The importance of the guidelines is, in part, rooted in the lesson of the guidelines, so the way that they are introduced is impactful. Feel free to take or leave any parts of this outline to fit your class. Keep in mind during discussion that the two primary goals of the guidelines are to integrate a wider variety of perspectives into academic writing/research, and to connect students personally and actively to their work/subject matter. Try to make clear connections to specific course subject matter, and introduce the guidelines early on in the class calendar to provide time to find interviewees.
Reorient the classroom: if possible arrange desks in a discussion circle, or find a way for students to be able to see each other rather than only the instructor
Name the dynamic: It may help some students feel more comfortable participating to explicitly state that the goal of the discussion will be for students to learn from each other. The instructor will guide the discussion rather than lead it.
Begin the discussion by meeting students where they are. These questions should help students understand the value of expanding citation practices before learning how to implement them.
- What have you learned through your schooling about what gives a source value or makes it credible in academia?
- What is the purpose of citing, and what does formally citing a source say about that source?
- What is “truth”? Who determines what “the truth” is? Is it possible to have more than one truth?
- When writing research papers how much value do you think your personal experience has?
- If you have personal experience with a topic or know someone who does, how comfortable would you feel integrating that information into an assignment/project?
- Do you think scholarly standards limit the number or variety of voices which can be heard on X topic we are discussing in class?
- How do you think X topic could benefit from the voices of those who potentially lack formal or official credentials, but which might otherwise give their voices scholarly value?
- What hierarchies can you observe within citation practices?
Introduce the guidelines to the class. Read through the ‘How to’ section together and take time to show examples of appropriate and inappropriate use, ask students, and discuss: what distinguishes them?
Check in: Ask students about their interest in using, and initial reactions to the guidelines.
Get critical:dive into questions and criticisms (understanding potential problems is crucial to understanding proper use).
- What problems could potentially arise from expanding citation?
- How is information from non-traditional sources integrated into assignments?
- How are non-traditional sources introduced and identified? Are they treated differently than peer-reviewed sources? Why or why not?
Talk about Positionality:
- Example: What potential problems might arise if a white student were to study abroad in S. Africa and write a paper discussing apartheid?
- If a white student did want to write about a study abroad trip to South Africa, how could they incorporate their own experience into a paper about aparthied that takes into consideration their own positionality?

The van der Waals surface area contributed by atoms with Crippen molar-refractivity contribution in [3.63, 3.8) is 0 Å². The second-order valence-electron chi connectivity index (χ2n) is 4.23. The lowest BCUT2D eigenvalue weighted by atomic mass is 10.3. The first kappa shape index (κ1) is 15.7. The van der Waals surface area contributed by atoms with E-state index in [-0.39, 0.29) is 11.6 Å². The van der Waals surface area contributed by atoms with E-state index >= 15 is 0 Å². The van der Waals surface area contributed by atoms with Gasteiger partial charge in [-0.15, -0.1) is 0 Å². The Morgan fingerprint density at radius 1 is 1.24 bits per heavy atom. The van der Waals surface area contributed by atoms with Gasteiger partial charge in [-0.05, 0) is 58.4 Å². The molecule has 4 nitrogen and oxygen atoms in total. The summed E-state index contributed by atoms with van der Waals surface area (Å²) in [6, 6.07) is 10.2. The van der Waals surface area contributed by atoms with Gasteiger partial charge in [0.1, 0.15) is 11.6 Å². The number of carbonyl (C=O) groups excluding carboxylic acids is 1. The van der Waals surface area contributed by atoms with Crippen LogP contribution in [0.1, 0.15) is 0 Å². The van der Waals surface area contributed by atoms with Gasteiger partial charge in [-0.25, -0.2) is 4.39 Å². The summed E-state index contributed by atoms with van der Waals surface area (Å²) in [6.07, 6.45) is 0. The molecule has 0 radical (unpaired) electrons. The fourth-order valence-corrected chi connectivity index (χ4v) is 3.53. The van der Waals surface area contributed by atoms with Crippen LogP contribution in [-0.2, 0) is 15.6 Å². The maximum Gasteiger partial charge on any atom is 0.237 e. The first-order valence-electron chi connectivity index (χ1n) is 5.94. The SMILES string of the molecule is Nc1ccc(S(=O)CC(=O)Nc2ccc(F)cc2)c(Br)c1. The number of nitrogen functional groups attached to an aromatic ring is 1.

- What questions can we ask ourselves in order to ensure we are staying critical of our position as researchers if we are discussing the experiences of a community that is not our own?
- How does my identity affect the way I experienced a situation or how an interviewee responds to my questions?
- How might my past experiences impact the way that I am interpreting a situation?
- Imagine a third person perspective, and question where you might be over-extrapolating/reading into things versus communicating the actual concrete words of your interviewee.
- STAY CRITICAL – and ask for second opinions
- If we are basing evidence off of our own experience how can we ensure that we are not over generalizing or speaking for an entire community based on individual or narrow experience?
- discuss the role of supporting data/evidence – personal citation is meant to enrich your argument, make the information personal and nuanced, but to complement other sources – this does not however mean that they have to agree with one another.
Review interview best practices sheet and consent forms
- Have students break into small groups (4-6 people)
- Brainstorm – get everybody on the same page- What are some topics in which you could use your own experience or know of someone whom you could interview to enrich discussion of that topic? Write down an idea or a few then share with group.
- Each group shares one idea with the class – poll the other groups: Does this work?
- Each group chooses an idea to flesh out further:
- come up with a quote, real or made-up that could be used as evidence for your idea
- Write a single paragraph embedding the quote or the sentiment of the quote
- Properly cite the quote using the guidelines
- Groups can share their work with the class again for feedback
Summarize today’s lesson, ask the class for feedback, and ask if there are questions